Taking on one of the prime criticisms of the deal, Mr. Obama defended the inspection regime that underlies it, insisting that despite the fact that it could take up to 24 days for international inspectors to gain access to sites where they feared Iran might be trying to covertly develop a weapon, the system was the most vigorous ever negotiated.

“The nature of nuclear programs and facilities is such, this is not something you hide in a closet, this is not something you put on a dolly and wheel off somewhere,” Mr. Obama said. He noted that the agreement builds in a one-year “breakout time” it would take Iran to build a weapon, and it allows sanctions to be immediately.

Critics of the inspection and verification regime are really arguing that no system would be sufficient to prevent Iran from getting a weapon, Mr. Obama said. “What you’re really saying is that you’ve got to apply military force to guarantee that they can’t have a nuclear program” he said.

In responding to a question about how the Iran deal fits in with his long-term goals for the Middle East, Mr. Obama described a set of modest achievements that he hopes to be able to pass on to the next president. He said that he hoped the United States would be “on track” to defeating the Islamic State in Syria and Iraq, and that the extremist is “more contained” than it is now. He said he hoped to have “jump-started” a process to resolve the civil war in Syria.”

“If we’ve done those things, then the problems of the Middle East will not be solved,” he conceded. And he said the region’s long-term problems will have to be solved by the people who live there. But he added that he hoped to “provide that next president at least that foundation for continued progress.”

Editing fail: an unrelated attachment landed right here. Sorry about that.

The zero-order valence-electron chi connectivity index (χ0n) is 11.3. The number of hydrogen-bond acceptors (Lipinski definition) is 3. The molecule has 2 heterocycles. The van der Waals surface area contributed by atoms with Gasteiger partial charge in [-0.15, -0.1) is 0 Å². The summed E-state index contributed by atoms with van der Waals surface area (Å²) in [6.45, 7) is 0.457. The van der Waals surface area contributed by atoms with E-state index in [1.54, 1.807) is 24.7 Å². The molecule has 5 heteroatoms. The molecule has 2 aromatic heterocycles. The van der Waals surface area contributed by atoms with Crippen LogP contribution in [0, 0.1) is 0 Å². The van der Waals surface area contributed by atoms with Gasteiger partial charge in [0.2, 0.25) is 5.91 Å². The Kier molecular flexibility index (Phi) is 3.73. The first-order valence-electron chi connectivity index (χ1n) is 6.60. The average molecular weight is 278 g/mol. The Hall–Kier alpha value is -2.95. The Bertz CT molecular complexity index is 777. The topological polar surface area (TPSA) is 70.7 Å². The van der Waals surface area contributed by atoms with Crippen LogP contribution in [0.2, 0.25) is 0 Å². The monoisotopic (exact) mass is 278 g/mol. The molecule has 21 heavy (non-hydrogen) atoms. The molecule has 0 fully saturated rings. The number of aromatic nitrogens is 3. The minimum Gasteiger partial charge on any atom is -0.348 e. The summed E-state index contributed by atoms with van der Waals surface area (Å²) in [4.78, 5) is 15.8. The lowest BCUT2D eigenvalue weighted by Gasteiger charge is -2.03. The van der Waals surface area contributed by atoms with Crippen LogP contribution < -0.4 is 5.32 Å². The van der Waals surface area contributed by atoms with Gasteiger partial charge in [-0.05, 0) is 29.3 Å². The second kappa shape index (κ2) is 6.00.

Mr. Obama acknowledged that the United States and Iran, which controls Shiite forces that are adversaries of the Islamic State, which is Sunni, have some common goals in Iraq, although he said the United States military, which is leading the international effort to combat the group, would not seek to collaborate officially with Iran in that fight.

“I do not foresee a formal set of agreements with Iran in terms of how we’re conducting our counter-ISIL campaign,” he said, using an acronym for the group, also known as ISIS. “But clearly Iran has influence in Iraq.”

Some of Iran’s activities there are helpful, he said, while “some are less legitimate, where you see Iran financing Shia militias that in the past have killed American soldiers, and in the future may carry out atrocities when they move into Sunni areas.”

Where possible, the president said, American officials would work with Prime Minister Haider al-Abadi of Iraq to “deconflict” their efforts with those of Iran’s, and inform him when they had concerns about Iran’s actions. He said he did not want a situation in which United States troops are “looking over their shoulder” because they are operating alongside Iranian-backed groups that have targeted Americans.

NYtimes